Here’s the readable text for you to enjoy.

Thanks once again to all of our amazing backers.

Coin Opera II custom poems #3: GTA Vice City for Angela Cleland

As top-tier rewards during our Kickstarter campaign to fund the printing of video games poetry anthology Coin Opera II, we offered backers the chance to have their own custom poem written on a game of their choice. In the run-up to our Seven-Player Co-op event on Thursday 6th November at Four Quarters Bar, Peckham, we’ll be revealing the finished poems, now in the hands of their wonderful backers.

This time it’s the turn of the talented Angela Cleland, who requested a poem on Grand Theft Auto: Vice City. This was huge fun for K to write, and began with Cleland’s memory of a particular song playing on the in-game car stereo: Toto’s Africa.

Here’s the physical poem Cleland received, done up as protagonist Tommy Vercetti’s prison-confiscated belongings. Well, it had to catch up with him sooner or later.

And here’s a postcard for you to read.

Thanks once again to all of our amazing backers.

Coin Opera II custom poems #2: Shenmue for Carly Lightfoot

As top-tier rewards during our Kickstarter campaign to fund the printing of video games poetry anthology Coin Opera II, we offered backers the chance to have their own custom poem written on a game of their choice. In the run-up to our Seven-Player Co-op event on Thursday 6th November at Four Quarters Bar, Peckham, we’ll be revealing the finished poems, now in the hands of their wonderful backers.

This time, it’s the turn of the splendid Carly Lightfoot, who chose 1999 action-adventure game Shenmue.

Here’s the physical poem she received:

And here is a readable version, just for you:

Thanks once again to all of our amazing backers.

Coin Opera II custom poems #1: Ecstatica II for John Clegg

As top-tier rewards during our Kickstarter campaign to fund the printing of video games poetry anthology Coin Opera II, we offered backers the chance to have their own custom poem written on a game of their choice. In the run-up to our Seven-Player Co-op event on Thursday 6th November at Four Quarters Bar, Peckham, we’ll be revealing the finished poems, now in the hands of their wonderful backers.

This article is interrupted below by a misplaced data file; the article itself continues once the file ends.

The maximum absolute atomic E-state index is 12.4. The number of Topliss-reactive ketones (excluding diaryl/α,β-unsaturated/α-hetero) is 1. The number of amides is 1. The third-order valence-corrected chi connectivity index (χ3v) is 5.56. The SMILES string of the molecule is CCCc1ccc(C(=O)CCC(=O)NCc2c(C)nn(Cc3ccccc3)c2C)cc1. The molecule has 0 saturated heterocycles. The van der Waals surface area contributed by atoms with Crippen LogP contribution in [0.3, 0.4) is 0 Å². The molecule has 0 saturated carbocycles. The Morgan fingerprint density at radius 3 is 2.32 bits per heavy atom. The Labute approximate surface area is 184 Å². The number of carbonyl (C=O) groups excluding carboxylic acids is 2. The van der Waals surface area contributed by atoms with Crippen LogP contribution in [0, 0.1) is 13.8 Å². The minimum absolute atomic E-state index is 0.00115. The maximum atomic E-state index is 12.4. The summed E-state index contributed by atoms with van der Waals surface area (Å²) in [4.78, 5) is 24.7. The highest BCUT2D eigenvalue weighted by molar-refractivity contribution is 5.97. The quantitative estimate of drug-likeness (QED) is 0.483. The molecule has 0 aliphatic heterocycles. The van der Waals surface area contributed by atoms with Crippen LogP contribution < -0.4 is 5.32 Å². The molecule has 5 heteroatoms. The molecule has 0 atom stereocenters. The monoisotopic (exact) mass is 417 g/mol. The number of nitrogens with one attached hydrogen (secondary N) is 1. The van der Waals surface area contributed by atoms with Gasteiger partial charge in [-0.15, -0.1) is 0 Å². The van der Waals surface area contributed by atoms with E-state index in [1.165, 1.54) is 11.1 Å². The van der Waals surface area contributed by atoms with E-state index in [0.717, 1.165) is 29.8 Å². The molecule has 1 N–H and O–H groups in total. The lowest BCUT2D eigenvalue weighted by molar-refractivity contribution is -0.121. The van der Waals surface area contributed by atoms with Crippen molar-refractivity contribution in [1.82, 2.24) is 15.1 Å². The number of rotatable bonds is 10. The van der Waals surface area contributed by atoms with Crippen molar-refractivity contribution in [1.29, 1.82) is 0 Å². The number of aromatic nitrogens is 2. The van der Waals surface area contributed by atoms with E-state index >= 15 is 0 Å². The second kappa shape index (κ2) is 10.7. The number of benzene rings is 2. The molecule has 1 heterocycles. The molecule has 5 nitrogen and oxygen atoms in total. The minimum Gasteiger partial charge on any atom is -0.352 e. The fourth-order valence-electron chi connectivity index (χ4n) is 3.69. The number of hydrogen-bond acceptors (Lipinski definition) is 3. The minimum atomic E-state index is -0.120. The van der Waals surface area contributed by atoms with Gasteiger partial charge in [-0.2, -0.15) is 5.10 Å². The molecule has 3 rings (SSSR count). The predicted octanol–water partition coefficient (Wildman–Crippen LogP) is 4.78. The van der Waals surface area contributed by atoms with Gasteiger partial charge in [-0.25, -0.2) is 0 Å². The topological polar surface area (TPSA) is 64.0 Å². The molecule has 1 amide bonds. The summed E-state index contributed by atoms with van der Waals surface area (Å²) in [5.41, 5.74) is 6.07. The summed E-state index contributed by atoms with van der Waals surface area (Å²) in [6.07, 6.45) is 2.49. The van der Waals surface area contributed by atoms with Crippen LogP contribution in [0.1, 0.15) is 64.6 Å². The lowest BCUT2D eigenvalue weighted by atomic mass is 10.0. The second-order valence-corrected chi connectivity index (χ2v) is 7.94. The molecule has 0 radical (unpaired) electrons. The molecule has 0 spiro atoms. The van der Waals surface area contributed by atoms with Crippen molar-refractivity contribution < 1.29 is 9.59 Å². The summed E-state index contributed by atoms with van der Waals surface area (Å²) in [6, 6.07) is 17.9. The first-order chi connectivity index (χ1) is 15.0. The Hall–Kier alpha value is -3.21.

First up, it’s Ecstatica II, chosen by John Clegg. This piece was unique in being the only poem in the series written jointly by Jon and Kirsty as rivals for the protagonist’s attention. Here is the physical poem John received, in the form of a glorious medieval-style scroll (and here’s a video of him receiving it):

And here is the poem itself:

Thanks once again to all of our amazing backers.

Poetry Guest-Appearing in Games #4: Grim Fandango (Part I)

Over the coming weeks we’ll be publishing a series of articles investigating the existing crossover  – and the further potential for crossover  – between games and poetry.

This week, Rebecca Wigmore is your guide to the smokey jazz clubs that skeletons inhabit in GRIM FANDANGO.

When Grim Fandango was first released in 1998, I was a mere slip of a girl, amped up on almost a decade’s dedication to LucasArts’ point and click adventure game empire. From the zombie-beauty-queen antics of Day of the Tentacle to what I regarded as the nigh-on-flawless Monkey Island trilogy1 LucasArts were the beginning and the end of the adventure game genre. The beauty part was this: you could not die2. Freed from the tiresome burden of mortality, you could guide your archetypal nerd, gumshoe dog or wannabe pirate around what were, in the best games, fully realised worlds. You could look at anything, touch anything and be rewarded with a snappy piece of dialogue, a subtle clue and, often a great gag. The puzzles were labyrinthine and ingenious, but the biggest pleasure for me was wandering around a world.